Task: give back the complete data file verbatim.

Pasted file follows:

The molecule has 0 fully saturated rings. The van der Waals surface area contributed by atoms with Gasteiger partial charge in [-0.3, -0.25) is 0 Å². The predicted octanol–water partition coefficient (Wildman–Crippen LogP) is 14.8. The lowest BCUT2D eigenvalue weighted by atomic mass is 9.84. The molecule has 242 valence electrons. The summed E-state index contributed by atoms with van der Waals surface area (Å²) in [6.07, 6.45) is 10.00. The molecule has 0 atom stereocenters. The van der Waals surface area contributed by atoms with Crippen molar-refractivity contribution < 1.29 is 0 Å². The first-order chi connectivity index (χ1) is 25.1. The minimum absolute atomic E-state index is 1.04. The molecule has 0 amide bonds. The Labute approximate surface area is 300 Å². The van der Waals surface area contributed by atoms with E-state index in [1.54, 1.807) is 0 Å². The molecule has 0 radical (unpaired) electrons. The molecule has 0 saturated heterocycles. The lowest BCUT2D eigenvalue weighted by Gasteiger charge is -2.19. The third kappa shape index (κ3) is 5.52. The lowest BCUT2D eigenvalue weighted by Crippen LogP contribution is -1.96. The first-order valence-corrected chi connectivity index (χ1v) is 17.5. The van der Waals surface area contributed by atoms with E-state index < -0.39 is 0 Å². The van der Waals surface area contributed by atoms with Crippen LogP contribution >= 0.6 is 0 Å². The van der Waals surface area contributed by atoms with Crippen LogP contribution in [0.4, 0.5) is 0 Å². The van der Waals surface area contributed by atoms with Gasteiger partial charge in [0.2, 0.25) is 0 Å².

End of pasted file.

The molecule has 0 fully saturated rings. The van der Waals surface area contributed by atoms with Gasteiger partial charge in [-0.3, -0.25) is 0 Å². The predicted octanol–water partition coefficient (Wildman–Crippen LogP) is 14.8. The lowest BCUT2D eigenvalue weighted by atomic mass is 9.84. The molecule has 242 valence electrons. The summed E-state index contributed by atoms with van der Waals surface area (Å²) in [6.07, 6.45) is 10.00. The molecule has 0 atom stereocenters. The van der Waals surface area contributed by atoms with Crippen molar-refractivity contribution < 1.29 is 0 Å². The first-order chi connectivity index (χ1) is 25.1. The minimum absolute atomic E-state index is 1.04. The molecule has 0 amide bonds. The Labute approximate surface area is 300 Å². The van der Waals surface area contributed by atoms with E-state index in [1.54, 1.807) is 0 Å². The molecule has 0 radical (unpaired) electrons. The molecule has 0 saturated heterocycles. The lowest BCUT2D eigenvalue weighted by Gasteiger charge is -2.19. The third kappa shape index (κ3) is 5.52. The lowest BCUT2D eigenvalue weighted by Crippen LogP contribution is -1.96. The first-order valence-corrected chi connectivity index (χ1v) is 17.5. The van der Waals surface area contributed by atoms with E-state index < -0.39 is 0 Å². The van der Waals surface area contributed by atoms with Crippen LogP contribution >= 0.6 is 0 Å². The van der Waals surface area contributed by atoms with Crippen LogP contribution in [0.4, 0.5) is 0 Å². The van der Waals surface area contributed by atoms with Gasteiger partial charge in [0.2, 0.25) is 0 Å².